Half of all adults in the United States have at least one chronic disease and 25 percent have two or more.
Health coaching helps these patients understand their chronic diseases and actively participate in their care. Coaches support patients in developing and following action plans for healthier behaviors. Health coaching has clinical and operational benefits and contributes to integrative primary care.
Integrative primary care is the coordinated delivery of evidence-based conventional medical care, complementary medicine, and lifestyle medicine within a primary care practice.
Health coaching in primary care helps patients with chronic diseases or complex health needs better understand their diseases and actively participate in their care. Health coaches are trained medical assistants, nurses, or other staff members who:
Health coaches support patients in making and sustaining healthy behaviors through ongoing check-ins between doctor’s visits, either in person or by telephone.
A nationally recognized expert in health coaching, Dr. Thomas Bodenheimer insists that telling patients what to do, instead of engaging them in decisions about their health, doesn’t work.
Dr. Bodenheimer is a professor in the department of family and community medicine and founding director of the Center for Excellence in Primary Care at the University of California, San Francisco. Before joining academia, he spent 32 years as a primary care practitioner.
“Health coaching is finding out what patients are willing and able to do and meeting them halfway.” — Dr. Bodenheimer
In 2016, he developed the Health Coaching Implementation module for the AMA’s STEPS ForwardTM program practice transformation series. STEPS Forward offers proven strategies to help physicians improve the efficiency of their practices and works toward reaching the Quadruple Aim: better patient experience, better population health and lower overall costs with improved professional satisfaction.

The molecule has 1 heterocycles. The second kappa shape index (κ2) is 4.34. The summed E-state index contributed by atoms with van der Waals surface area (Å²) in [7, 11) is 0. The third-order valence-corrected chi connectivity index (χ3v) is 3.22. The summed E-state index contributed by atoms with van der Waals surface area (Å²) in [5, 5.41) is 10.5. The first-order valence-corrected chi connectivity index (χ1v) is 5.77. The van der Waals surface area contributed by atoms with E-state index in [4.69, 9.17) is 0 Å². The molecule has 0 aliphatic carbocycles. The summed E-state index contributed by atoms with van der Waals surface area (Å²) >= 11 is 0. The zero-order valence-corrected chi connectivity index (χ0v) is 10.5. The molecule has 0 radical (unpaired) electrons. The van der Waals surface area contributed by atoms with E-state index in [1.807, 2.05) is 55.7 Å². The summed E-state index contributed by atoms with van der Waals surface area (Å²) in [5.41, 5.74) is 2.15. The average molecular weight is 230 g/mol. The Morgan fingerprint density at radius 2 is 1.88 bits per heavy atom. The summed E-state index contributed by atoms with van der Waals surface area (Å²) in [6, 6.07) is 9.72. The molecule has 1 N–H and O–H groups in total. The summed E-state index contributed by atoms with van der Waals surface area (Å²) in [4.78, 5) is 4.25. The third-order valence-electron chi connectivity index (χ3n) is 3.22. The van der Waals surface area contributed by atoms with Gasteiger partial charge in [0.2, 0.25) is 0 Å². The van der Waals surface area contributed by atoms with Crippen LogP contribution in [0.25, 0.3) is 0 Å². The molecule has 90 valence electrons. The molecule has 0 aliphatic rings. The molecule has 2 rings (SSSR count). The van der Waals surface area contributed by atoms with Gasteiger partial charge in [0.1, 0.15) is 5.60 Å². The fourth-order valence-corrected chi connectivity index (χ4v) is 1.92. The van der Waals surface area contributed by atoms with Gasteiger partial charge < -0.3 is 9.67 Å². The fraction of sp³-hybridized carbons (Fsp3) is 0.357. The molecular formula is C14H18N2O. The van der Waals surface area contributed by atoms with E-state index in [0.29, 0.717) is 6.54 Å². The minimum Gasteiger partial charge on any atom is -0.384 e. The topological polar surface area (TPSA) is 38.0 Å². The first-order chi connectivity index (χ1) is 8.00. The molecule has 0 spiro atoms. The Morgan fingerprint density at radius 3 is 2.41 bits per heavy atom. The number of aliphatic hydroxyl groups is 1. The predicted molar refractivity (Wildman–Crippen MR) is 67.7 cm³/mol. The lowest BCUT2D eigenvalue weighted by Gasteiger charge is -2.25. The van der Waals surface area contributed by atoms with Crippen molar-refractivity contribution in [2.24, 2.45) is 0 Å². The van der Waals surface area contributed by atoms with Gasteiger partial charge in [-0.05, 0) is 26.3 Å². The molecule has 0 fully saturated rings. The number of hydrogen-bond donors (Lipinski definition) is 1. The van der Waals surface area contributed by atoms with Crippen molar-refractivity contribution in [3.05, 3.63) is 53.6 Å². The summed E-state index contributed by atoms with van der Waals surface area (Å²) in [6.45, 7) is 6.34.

Dr. Bodenheimer’s health coaching model is based upon:
Instead of giving patients a lot of information and telling them what to do, health coaches:
An action plan is an agreement between the patient and the primary care provider or health coach describing a behavior change the patient wants to make. The provider, the health coach or the patient can set the specific health goal. The patient, however, must agree on the goal.
The action plan may focus on simple steps toward an end goal. For example, if the goal is to lose 20 pounds, the behavior change may be eating ice cream twice a week instead of every day. “If people are successful at doing something, their confidence goes up and they start doing more things,” says Dr. Bodenheimer.
Closing the loop ensures that the patient understands the care plan recommended by the clinician. The clinician or the health coach asks the patient to repeat back the information about what the patient understands in his/her own words. If the patient doesn’t state the information correctly, the process is repeated until the patient is able to verbalize what to do. The health coach can use an after-visit summary from the clinician to close the loop.
Half of all patients leave a medical visit without understanding what their physician told them.
Teach-back is a simple solution to this problem, says Dr. Bodenheimer, and you can do it in as little as 30 seconds. It’s particularly effective in improving medication adherence.
Teach-back has been endorsed as a national standard of care by:
You can use teach-back as part of health coaching or separately.
The HOPE note is a tool that helps physicians identify the patient’s values and goals and assists the patient in choosing their top three action items to work on. Closing the loop is part of the HOPE note process.
Health coaching provides a way of improving quality for high-value integrative primary care:
To learn more about health coaching and its benefits, check out this primary care case study.